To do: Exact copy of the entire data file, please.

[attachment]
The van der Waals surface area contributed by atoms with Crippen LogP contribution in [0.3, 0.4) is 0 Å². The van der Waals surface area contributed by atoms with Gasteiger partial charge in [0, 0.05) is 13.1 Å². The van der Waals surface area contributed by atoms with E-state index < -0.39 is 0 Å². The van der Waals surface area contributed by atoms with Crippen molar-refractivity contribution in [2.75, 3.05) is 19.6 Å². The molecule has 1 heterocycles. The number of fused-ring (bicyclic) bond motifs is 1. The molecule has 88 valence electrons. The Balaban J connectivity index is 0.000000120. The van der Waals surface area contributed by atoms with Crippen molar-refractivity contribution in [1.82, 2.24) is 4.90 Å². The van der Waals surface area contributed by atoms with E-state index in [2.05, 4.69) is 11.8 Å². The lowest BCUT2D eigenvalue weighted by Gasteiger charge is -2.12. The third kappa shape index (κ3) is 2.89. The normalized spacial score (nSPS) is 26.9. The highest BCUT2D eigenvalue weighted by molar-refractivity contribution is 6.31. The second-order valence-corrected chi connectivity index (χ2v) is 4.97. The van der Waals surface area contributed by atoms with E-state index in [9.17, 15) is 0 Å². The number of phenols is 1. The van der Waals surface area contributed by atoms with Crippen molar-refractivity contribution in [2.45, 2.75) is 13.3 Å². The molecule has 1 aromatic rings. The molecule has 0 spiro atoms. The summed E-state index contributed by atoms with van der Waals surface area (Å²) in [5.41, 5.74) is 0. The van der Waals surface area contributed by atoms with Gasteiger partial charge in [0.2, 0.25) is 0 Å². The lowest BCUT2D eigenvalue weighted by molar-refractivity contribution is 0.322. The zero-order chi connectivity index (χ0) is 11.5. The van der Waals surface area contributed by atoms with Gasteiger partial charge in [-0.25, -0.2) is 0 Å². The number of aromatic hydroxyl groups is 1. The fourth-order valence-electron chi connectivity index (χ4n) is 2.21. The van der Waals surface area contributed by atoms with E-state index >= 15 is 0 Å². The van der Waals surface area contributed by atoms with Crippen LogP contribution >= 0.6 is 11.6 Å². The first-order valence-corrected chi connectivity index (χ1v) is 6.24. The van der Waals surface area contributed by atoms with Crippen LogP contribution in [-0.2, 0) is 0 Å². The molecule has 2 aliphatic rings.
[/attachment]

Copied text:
The van der Waals surface area contributed by atoms with Crippen LogP contribution in [0.3, 0.4) is 0 Å². The van der Waals surface area contributed by atoms with Gasteiger partial charge in [0, 0.05) is 13.1 Å². The van der Waals surface area contributed by atoms with E-state index < -0.39 is 0 Å². The van der Waals surface area contributed by atoms with Crippen molar-refractivity contribution in [2.75, 3.05) is 19.6 Å². The molecule has 1 heterocycles. The number of fused-ring (bicyclic) bond motifs is 1. The molecule has 88 valence electrons. The Balaban J connectivity index is 0.000000120. The van der Waals surface area contributed by atoms with Crippen molar-refractivity contribution in [1.82, 2.24) is 4.90 Å². The van der Waals surface area contributed by atoms with E-state index in [2.05, 4.69) is 11.8 Å². The lowest BCUT2D eigenvalue weighted by Gasteiger charge is -2.12. The third kappa shape index (κ3) is 2.89. The normalized spacial score (nSPS) is 26.9. The highest BCUT2D eigenvalue weighted by molar-refractivity contribution is 6.31. The second-order valence-corrected chi connectivity index (χ2v) is 4.97. The van der Waals surface area contributed by atoms with E-state index in [9.17, 15) is 0 Å². The number of phenols is 1. The van der Waals surface area contributed by atoms with Crippen molar-refractivity contribution in [2.45, 2.75) is 13.3 Å². The molecule has 1 aromatic rings. The molecule has 0 spiro atoms. The summed E-state index contributed by atoms with van der Waals surface area (Å²) in [5.41, 5.74) is 0. The van der Waals surface area contributed by atoms with Gasteiger partial charge in [0.2, 0.25) is 0 Å². The lowest BCUT2D eigenvalue weighted by molar-refractivity contribution is 0.322. The zero-order chi connectivity index (χ0) is 11.5. The van der Waals surface area contributed by atoms with Gasteiger partial charge in [-0.25, -0.2) is 0 Å². The number of aromatic hydroxyl groups is 1. The fourth-order valence-electron chi connectivity index (χ4n) is 2.21. The van der Waals surface area contributed by atoms with E-state index >= 15 is 0 Å². The van der Waals surface area contributed by atoms with Crippen LogP contribution >= 0.6 is 11.6 Å². The first-order valence-corrected chi connectivity index (χ1v) is 6.24. The van der Waals surface area contributed by atoms with Crippen LogP contribution in [-0.2, 0) is 0 Å². The molecule has 2 aliphatic rings.